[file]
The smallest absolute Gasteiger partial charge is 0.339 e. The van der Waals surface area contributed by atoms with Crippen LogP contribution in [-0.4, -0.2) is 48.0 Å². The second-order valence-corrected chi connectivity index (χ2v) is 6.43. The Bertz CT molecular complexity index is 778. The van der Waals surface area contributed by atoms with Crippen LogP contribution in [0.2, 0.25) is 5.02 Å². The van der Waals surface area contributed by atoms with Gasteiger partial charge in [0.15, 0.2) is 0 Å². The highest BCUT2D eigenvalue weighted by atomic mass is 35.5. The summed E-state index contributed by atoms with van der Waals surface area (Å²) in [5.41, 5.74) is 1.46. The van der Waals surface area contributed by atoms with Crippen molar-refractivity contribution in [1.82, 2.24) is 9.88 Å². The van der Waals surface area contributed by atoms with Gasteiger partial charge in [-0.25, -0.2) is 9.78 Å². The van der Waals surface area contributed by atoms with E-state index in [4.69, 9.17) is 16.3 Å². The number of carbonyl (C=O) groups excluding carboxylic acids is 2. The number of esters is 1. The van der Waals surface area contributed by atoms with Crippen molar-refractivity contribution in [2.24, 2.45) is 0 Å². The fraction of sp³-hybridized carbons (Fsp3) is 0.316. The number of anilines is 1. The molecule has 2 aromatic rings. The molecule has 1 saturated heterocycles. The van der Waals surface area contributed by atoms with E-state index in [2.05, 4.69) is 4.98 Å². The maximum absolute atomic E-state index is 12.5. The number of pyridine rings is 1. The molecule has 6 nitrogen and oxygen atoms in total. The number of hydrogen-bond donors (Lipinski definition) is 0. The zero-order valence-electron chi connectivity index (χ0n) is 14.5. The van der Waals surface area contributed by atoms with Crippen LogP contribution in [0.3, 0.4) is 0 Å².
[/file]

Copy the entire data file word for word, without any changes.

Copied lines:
The smallest absolute Gasteiger partial charge is 0.339 e. The van der Waals surface area contributed by atoms with Crippen LogP contribution in [-0.4, -0.2) is 48.0 Å². The second-order valence-corrected chi connectivity index (χ2v) is 6.43. The Bertz CT molecular complexity index is 778. The van der Waals surface area contributed by atoms with Crippen LogP contribution in [0.2, 0.25) is 5.02 Å². The van der Waals surface area contributed by atoms with Gasteiger partial charge in [0.15, 0.2) is 0 Å². The highest BCUT2D eigenvalue weighted by atomic mass is 35.5. The summed E-state index contributed by atoms with van der Waals surface area (Å²) in [5.41, 5.74) is 1.46. The van der Waals surface area contributed by atoms with Crippen molar-refractivity contribution in [1.82, 2.24) is 9.88 Å². The van der Waals surface area contributed by atoms with Gasteiger partial charge in [-0.25, -0.2) is 9.78 Å². The van der Waals surface area contributed by atoms with E-state index in [4.69, 9.17) is 16.3 Å². The number of carbonyl (C=O) groups excluding carboxylic acids is 2. The number of esters is 1. The van der Waals surface area contributed by atoms with Crippen molar-refractivity contribution in [2.24, 2.45) is 0 Å². The fraction of sp³-hybridized carbons (Fsp3) is 0.316. The number of anilines is 1. The molecule has 2 aromatic rings. The molecule has 1 saturated heterocycles. The van der Waals surface area contributed by atoms with E-state index in [2.05, 4.69) is 4.98 Å². The maximum absolute atomic E-state index is 12.5. The number of pyridine rings is 1. The molecule has 6 nitrogen and oxygen atoms in total. The number of hydrogen-bond donors (Lipinski definition) is 0. The zero-order valence-electron chi connectivity index (χ0n) is 14.5. The van der Waals surface area contributed by atoms with Crippen LogP contribution in [0.3, 0.4) is 0 Å².